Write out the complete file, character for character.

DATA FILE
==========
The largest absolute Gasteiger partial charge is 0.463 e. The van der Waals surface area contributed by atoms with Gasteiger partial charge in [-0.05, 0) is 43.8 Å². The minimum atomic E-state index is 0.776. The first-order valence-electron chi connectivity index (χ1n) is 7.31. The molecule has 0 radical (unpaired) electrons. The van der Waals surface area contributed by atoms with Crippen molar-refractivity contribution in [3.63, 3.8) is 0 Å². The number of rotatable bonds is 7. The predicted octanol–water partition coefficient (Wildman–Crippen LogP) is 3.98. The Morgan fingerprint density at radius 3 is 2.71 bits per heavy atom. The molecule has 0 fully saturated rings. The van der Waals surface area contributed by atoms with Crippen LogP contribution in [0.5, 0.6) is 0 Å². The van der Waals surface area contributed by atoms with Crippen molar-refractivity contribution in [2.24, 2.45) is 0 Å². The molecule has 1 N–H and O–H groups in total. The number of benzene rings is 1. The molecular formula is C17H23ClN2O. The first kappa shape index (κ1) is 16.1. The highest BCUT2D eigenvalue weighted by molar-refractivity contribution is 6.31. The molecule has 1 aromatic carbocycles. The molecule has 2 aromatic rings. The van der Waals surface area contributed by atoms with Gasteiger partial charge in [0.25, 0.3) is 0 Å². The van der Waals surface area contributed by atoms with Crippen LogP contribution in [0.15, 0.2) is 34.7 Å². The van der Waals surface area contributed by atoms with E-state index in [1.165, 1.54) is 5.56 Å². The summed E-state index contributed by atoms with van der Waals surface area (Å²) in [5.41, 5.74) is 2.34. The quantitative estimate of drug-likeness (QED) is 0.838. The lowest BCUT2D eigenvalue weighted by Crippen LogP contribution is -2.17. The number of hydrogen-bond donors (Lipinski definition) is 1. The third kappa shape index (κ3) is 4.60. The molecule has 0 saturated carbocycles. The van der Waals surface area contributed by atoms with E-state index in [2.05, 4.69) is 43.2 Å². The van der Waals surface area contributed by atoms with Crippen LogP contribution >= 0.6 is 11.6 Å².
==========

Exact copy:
The largest absolute Gasteiger partial charge is 0.463 e. The van der Waals surface area contributed by atoms with Gasteiger partial charge in [-0.05, 0) is 43.8 Å². The minimum atomic E-state index is 0.776. The first-order valence-electron chi connectivity index (χ1n) is 7.31. The molecule has 0 radical (unpaired) electrons. The van der Waals surface area contributed by atoms with Crippen molar-refractivity contribution in [3.63, 3.8) is 0 Å². The number of rotatable bonds is 7. The predicted octanol–water partition coefficient (Wildman–Crippen LogP) is 3.98. The Morgan fingerprint density at radius 3 is 2.71 bits per heavy atom. The molecule has 0 fully saturated rings. The van der Waals surface area contributed by atoms with Crippen LogP contribution in [0.5, 0.6) is 0 Å². The van der Waals surface area contributed by atoms with Crippen molar-refractivity contribution in [2.24, 2.45) is 0 Å². The molecule has 1 N–H and O–H groups in total. The number of benzene rings is 1. The molecular formula is C17H23ClN2O. The first kappa shape index (κ1) is 16.1. The highest BCUT2D eigenvalue weighted by molar-refractivity contribution is 6.31. The molecule has 1 aromatic carbocycles. The molecule has 2 aromatic rings. The van der Waals surface area contributed by atoms with Gasteiger partial charge in [0.25, 0.3) is 0 Å². The van der Waals surface area contributed by atoms with Crippen LogP contribution in [0.15, 0.2) is 34.7 Å². The van der Waals surface area contributed by atoms with E-state index in [1.165, 1.54) is 5.56 Å². The summed E-state index contributed by atoms with van der Waals surface area (Å²) in [5.41, 5.74) is 2.34. The quantitative estimate of drug-likeness (QED) is 0.838. The lowest BCUT2D eigenvalue weighted by Crippen LogP contribution is -2.17. The number of hydrogen-bond donors (Lipinski definition) is 1. The third kappa shape index (κ3) is 4.60. The molecule has 0 saturated carbocycles. The van der Waals surface area contributed by atoms with E-state index in [2.05, 4.69) is 43.2 Å². The van der Waals surface area contributed by atoms with Crippen LogP contribution >= 0.6 is 11.6 Å².